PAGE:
I am big fan of our National Health Service. Before Ewan died I probably would have been quite non-committal about my thoughts on the NHS. Sometimes I would be pro-NHS. They agreed to take my tonsils out when I was 21, which, having suffered from tonsillitis approximately 8 times a year, I was eternally grateful to them for. But then I didn’t like my GP practice for a number of years – the GPs were grumpy, stroppy and had terrible ‘bedside’ manners (for the record I LOVE my current GP. He is ace!). On the whole I would probably have sat on the fence if asked for an opinion.

Since our experiences with Ewan’s stillbirth and my two subsequent rainbow pregnancies however, both Adam and I have not been able to fault the care we have received. If anyone asks, we could talk for hours about the professionalism, compassion and dedication of the maternity teams at the Lancashire Women and Newborn Centre at Burnley, in particular our beloved midwives and consultant! I honestly don’t think I could find a bad word to say about them. The midwife who delivered Ewan was simply wonderful. I am so grateful to her for helping to make what was in essence the most awful experience of our lives, into a beautiful, calm, peaceful and memorable time. I hope one day to write a blog post about this particular experience. We were then supported through our next pregnancies with kid gloves by an amazingly kind and considerate consultant who absolutely understood our worries and stresses.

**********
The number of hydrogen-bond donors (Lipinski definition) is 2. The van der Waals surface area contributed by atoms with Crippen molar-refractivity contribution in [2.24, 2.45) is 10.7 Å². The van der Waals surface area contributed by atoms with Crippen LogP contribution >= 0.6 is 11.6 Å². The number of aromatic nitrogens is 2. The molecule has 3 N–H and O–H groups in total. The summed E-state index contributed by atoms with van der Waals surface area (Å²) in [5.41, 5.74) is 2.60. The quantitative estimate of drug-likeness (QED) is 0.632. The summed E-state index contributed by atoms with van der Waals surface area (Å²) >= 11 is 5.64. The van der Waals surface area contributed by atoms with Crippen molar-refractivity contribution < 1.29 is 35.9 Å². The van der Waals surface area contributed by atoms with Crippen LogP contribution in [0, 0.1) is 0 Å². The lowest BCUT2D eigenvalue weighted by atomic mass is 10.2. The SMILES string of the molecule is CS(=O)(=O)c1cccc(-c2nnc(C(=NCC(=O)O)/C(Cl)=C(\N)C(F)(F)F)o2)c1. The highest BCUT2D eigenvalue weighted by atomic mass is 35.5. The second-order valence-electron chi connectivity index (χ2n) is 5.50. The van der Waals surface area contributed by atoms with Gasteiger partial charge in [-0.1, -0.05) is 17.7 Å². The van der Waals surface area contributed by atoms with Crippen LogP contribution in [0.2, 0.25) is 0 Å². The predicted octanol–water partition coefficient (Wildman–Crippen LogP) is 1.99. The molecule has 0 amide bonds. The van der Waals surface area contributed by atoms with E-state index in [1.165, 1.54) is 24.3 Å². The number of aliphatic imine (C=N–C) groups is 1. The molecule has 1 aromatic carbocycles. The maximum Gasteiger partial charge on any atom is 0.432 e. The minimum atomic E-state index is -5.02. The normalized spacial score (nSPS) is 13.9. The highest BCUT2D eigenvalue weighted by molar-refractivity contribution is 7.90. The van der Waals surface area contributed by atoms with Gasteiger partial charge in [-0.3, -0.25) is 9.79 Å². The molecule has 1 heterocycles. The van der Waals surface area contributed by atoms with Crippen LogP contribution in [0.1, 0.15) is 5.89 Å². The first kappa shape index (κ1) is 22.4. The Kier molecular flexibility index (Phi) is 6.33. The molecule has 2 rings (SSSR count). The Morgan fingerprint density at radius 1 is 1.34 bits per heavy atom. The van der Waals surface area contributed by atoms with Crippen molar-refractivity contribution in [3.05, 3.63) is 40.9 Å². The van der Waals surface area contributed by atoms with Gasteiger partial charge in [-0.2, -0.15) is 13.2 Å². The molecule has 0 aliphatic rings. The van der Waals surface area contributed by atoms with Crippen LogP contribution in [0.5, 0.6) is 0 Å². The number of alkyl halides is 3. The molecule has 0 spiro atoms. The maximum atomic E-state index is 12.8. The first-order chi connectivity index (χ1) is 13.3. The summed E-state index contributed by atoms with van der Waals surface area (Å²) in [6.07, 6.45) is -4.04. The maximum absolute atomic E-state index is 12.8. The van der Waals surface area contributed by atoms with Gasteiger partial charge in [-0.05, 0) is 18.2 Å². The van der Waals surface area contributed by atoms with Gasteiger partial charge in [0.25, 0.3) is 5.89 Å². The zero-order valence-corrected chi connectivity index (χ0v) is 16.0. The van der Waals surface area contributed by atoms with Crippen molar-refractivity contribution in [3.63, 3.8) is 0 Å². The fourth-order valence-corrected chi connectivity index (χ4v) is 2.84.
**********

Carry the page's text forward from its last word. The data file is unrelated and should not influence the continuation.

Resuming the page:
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So when I heard about the current NHS maternity review, I knew I wanted to go along and make my voice heard. There is currently a roadshow of drop in review events taking place up and down the country. Today I went along to my local event in Preston to share my views and also make suggestions. I am not so naïve to realise that a) improvements can’t be made and b) everyone has received the same care that we have. I truly believe, for example, that women (and men) would benefit from seeing the same midwife from day one, through all their antenatal and then postnatal appointments. We were lucky with our second pregnancy to be allocated a case-load midwife. I saw her every few weeks. She attended some of our hospital appointments and visited me at home. Through this I was able to trust her and ask questions that I may never have asked a ‘random’ community midwife. After we took Dylan home she came to visit a few times and I remember once compiling a list of about 15 questions for her. Some of them seem ridiculous now (I had about 3 questions alone about burping…. the baby, not me!), but I knew that she wouldn’t laugh at me because I had already built a good relationship with her.

Also, in relation to my last blog post, I referenced how mothers should be tested for Group B Strep as standard practice in the latter stages of pregnancy.

Maternity review

With Rainbow Jude and my old school friend Kelly who is now involved in NHS service commissioning

Anyway the review is ongoing for the next couple of months. So if you have had experience of maternity services anywhere in the UK, either as a parent, grandparent, friend or in any other capacity, now is the time to feedback about your experiences. Positive or negative, the NHS want to hear what you have to say. If you aren’t able to make it along to one of the drop-in sessions here, then email england.maternityreview@nhs.net.

Make sure you have your say.